Republican governor Bobby Jindal has made the claim that the government is “waging a silent war” against religion, specifically the Christian tradition. One of the examples he cited was a recent suit filed by the government against the retail chain, Hobby Lobby, which objected to the laws put forth by Obama Care which require health insurance to cover contraceptives. Hobby Lobby said they felt it violated their religious beliefs and the case will be heard in the Supreme Court.
This article does a good job summing up Jindal’s perspective and his speeches that are related to his most recent claim against religious intolerance from the government. It does not, however, provide any pushback against Jindal’s claims or his stories he gave in his speeches. This does not seem to be analytical of the issue raised by Jindal, but rather cites Jindal’s most compelling comments regarding the subject in a somewhat fond tone. This could leave one to believe the article is somewhat supportive of Jindal and/or his position on this subject.
May 10th, 2014 – CBS News
Supreme Court takes up Hobby Lobby’s challenge to the contraception Mandate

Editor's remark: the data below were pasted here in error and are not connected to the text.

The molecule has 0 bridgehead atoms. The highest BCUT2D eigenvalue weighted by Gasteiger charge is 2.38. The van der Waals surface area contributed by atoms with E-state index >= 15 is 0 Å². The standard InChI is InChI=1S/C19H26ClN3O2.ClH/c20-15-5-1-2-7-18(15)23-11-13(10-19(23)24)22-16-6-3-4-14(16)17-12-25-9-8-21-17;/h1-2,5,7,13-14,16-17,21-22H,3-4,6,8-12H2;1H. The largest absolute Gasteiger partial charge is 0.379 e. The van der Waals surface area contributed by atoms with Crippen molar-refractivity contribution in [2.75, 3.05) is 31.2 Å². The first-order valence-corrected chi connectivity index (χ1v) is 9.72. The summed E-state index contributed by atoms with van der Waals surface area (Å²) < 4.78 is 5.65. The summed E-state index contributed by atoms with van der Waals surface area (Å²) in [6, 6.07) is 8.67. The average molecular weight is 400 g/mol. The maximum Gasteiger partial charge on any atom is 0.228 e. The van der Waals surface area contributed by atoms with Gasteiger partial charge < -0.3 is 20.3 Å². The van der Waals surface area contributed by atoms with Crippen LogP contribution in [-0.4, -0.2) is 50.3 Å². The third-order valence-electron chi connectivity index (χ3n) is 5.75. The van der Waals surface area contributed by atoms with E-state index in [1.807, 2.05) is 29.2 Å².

Religion News Service covered the ongoing Supreme Court case regarding arts and crafts company Hobby Lobby’s and cabinetry company Conestoga Wood Specialties’ lawsuits against the Affordable Care Act that was put in place under Obama Care. The article is framed as a dialogue or debate between opposed parties regarding the legitimacy of the suit. It also has pictures portraying advocates for both sides as you read along.
This article does a fabulous job of maintaining a seemingly unbiased tone. With the dialogue format, there is very little room for opinions of the author of the article. The quotes they cite to communicate the arguments of both sides seem fair and are of the logistical and principled nature.
March 25th – Religion News Service, written by Lauren Markoe
ObamaCare vs. Religion: why Media Research Center has filed suit against the government
Fox News website published an article written by the founder and president of the Media Research Center explaining his distaste for Obama Care: “In requiring employers to provide insurance coverage for contraceptives, the government has trampled on people who believe artificial contraception to be wrong as a matter of morality and ethics.” He went on to combat the argument that most Catholics don’t practice the non-use of contraceptives by bringing up a quote from his father that conveys the point of non-use: “[non use] unlocks the door to the even more awesome mystery of life, which in turn reveals the reality of the supernatural. If the Church does not own this key, it does not own any keys at all.”